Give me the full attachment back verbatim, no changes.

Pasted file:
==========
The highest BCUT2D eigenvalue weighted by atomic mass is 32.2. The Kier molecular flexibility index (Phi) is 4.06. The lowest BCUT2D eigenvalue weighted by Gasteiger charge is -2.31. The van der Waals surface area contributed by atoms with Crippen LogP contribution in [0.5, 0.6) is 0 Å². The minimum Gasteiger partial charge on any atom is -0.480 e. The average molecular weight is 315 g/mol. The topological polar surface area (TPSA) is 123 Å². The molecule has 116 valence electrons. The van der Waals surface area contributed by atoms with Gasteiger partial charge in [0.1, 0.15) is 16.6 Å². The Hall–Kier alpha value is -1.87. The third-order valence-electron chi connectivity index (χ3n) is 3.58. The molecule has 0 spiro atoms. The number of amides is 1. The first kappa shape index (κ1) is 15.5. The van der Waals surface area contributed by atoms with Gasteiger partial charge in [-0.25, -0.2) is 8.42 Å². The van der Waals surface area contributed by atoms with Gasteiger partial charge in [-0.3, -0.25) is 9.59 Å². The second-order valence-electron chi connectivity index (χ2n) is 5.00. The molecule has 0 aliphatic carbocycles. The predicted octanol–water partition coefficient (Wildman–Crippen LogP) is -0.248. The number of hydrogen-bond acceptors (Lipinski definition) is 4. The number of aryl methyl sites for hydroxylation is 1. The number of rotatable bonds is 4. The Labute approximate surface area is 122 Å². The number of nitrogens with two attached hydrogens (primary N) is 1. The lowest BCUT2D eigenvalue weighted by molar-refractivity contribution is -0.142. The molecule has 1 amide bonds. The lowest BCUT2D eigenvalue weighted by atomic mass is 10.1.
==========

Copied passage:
The highest BCUT2D eigenvalue weighted by atomic mass is 32.2. The Kier molecular flexibility index (Phi) is 4.06. The lowest BCUT2D eigenvalue weighted by Gasteiger charge is -2.31. The van der Waals surface area contributed by atoms with Crippen LogP contribution in [0.5, 0.6) is 0 Å². The minimum Gasteiger partial charge on any atom is -0.480 e. The average molecular weight is 315 g/mol. The topological polar surface area (TPSA) is 123 Å². The molecule has 116 valence electrons. The van der Waals surface area contributed by atoms with Gasteiger partial charge in [0.1, 0.15) is 16.6 Å². The Hall–Kier alpha value is -1.87. The third-order valence-electron chi connectivity index (χ3n) is 3.58. The molecule has 0 spiro atoms. The number of amides is 1. The first kappa shape index (κ1) is 15.5. The van der Waals surface area contributed by atoms with Gasteiger partial charge in [-0.25, -0.2) is 8.42 Å². The van der Waals surface area contributed by atoms with Gasteiger partial charge in [-0.3, -0.25) is 9.59 Å². The second-order valence-electron chi connectivity index (χ2n) is 5.00. The molecule has 0 aliphatic carbocycles. The predicted octanol–water partition coefficient (Wildman–Crippen LogP) is -0.248. The number of hydrogen-bond acceptors (Lipinski definition) is 4. The number of aryl methyl sites for hydroxylation is 1. The number of rotatable bonds is 4. The Labute approximate surface area is 122 Å². The number of nitrogens with two attached hydrogens (primary N) is 1. The lowest BCUT2D eigenvalue weighted by molar-refractivity contribution is -0.142. The molecule has 1 amide bonds. The lowest BCUT2D eigenvalue weighted by atomic mass is 10.1.